This past Monday, I checked my Instagram feed and my breath hitched when I saw Jason Reynolds’s newest post. His book, Ghost, was on the long list for the National Book Award for Young People’s Literature! I hurriedly clicked onto the National Book Foundation website and cheered when I saw the other nominees. What a terrifically diverse and stunning group of books!
Here are some stats of the long list:
Authors of Color: 6/10
Book Titles with Celestial References: 2/10 (When the Moon Was Ours, and The Sun is Also a Star)
Books with Historical Elements: 3 (March Book 3, Burn Baby Burn, and Sachiko)
Graphic Novels: 1 (March Book 3)
Books with Sports Themes: 2 (Booked and Ghost)
This list of ten will be narrowed down to a list of five titles on October 13th. The winner of the National Book Award for Children’s Literature will be announced in New York City on November 16th.
Interested in reading through this great list? Check out the the book details and links below:
Booked by Kwame Alexander
This was my pick for Book Riot’s Best Books of 2016 So Far back in June. Here’s what I said about it: “After the wonder of Alexander’s Newbery Award winning book The Crossover, I wasn’t sure what to expect with Booked. Would it be too similar in tone? Could it live up to The Crossover? I’m pleased to report that this companion book was as beautifully crafted, heart wrenching, and witty as the first one. Twelve-year-old Nick is a soccer fan, a collector of words, and a boy finding out that his parents are splitting up. Through his poetry, we join him as he collides with school bullies, goes face-to-face with his English teacher, and engages the rapping librarian “the Mac” who teaches Nick to trust his words. Alexander’s verse cuts straight to the heart and makes you remember what it was like to be twelve again.”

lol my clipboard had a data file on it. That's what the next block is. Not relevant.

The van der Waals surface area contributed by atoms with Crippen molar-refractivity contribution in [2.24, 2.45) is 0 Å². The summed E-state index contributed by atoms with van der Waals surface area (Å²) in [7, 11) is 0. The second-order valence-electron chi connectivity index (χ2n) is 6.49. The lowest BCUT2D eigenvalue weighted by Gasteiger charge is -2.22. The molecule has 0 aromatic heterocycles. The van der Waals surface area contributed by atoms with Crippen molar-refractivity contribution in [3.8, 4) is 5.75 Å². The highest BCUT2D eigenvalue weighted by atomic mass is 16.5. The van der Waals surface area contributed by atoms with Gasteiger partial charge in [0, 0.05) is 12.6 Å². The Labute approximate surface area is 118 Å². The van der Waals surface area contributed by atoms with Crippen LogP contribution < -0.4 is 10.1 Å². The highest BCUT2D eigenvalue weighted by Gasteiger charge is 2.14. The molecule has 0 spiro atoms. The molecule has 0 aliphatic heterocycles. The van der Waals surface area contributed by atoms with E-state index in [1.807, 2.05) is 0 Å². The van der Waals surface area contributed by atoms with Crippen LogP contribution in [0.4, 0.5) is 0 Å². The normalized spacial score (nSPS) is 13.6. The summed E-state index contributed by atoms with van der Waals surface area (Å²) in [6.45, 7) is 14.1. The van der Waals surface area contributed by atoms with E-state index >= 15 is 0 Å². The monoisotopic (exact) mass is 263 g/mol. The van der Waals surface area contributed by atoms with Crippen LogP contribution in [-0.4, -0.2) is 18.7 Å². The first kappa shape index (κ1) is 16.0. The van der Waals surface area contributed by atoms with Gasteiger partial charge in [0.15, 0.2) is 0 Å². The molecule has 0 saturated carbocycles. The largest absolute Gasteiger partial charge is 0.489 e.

Raymie Nightingale by Kate DiCamillo
I loved Kate DiCamillo’s latest contributing to middle grade literature. I recommended it back in June in my post, The Essential Middle Grade Summer Reading List. For Book Riot’s reading pathway to Kate DiCamillo’s wonderful body of work, check out Trisha Brown’s Reading Pathway: Kate DiCamillo. So much to love about this author, a National Ambassador for Young People’s Literature in 2014-2015, and her amazing books!
March, Book 3 by John Lewis, Andrew Aydin, and Nate Powell (Artist)
Book Riot Contributing Editor Rincey Abraham chose March, Book 3 for her pick for The Best Comics We Read in August. Here’s what she said about it: “March is a graphic memoir of Rep. John Lewis mainly covering his time as a Civil Rights Activist. This is the final volume in the series and continues on with the themes and ideas covered in the first two books as John Lewis discusses the marches, protests, and work he did to help persuade the government to pass the Civil Rights Act of 1964. There is so much to love about this graphic novel series: Rep. Lewis’ honesty about his struggles through this period and the different people involved that he may not have agreed with, how he is able to give a deep and comprehensive history of the Civil Rights movement. But the best is to see both how far we have and have not come as a country. The discussions of volunteers being killed by police officers and no one charged with the murders and how many government officials are making it difficult for black people to register to vote could have been news stories from 2016. It does not matter how much or how little you know about the Civil Rights movement, this should be required reading for everyone.”
When the Sea Turned to Silver by Grace Lin (Little, Brown Books for Young Readers, October 4, 2016)
I was not lucky enough to get a review copy of this gorgeous book (Little, Brown, can you hear me?), but here is the official description: Pinmei’s gene, loving grandmother always has the most exciting tales for her granddaughter and the other villagers. However, the peace is shattered one night when soldiers of the Emperor arrive and kidnap the storyteller. Everyone knows that the Emperor wants something called the Luminous Stone That Lights the Night. Determined to have her grandmother returned, Pinmei embarks on a journey to find the Luminous Stone alongside her friend Yishan, a mysterious boy who seems to have his own secrets to hide. Together, the two must face obstacles usually found only in legends to find the Luminous Stone and save Pinmei’s grandmother–before it’s too late.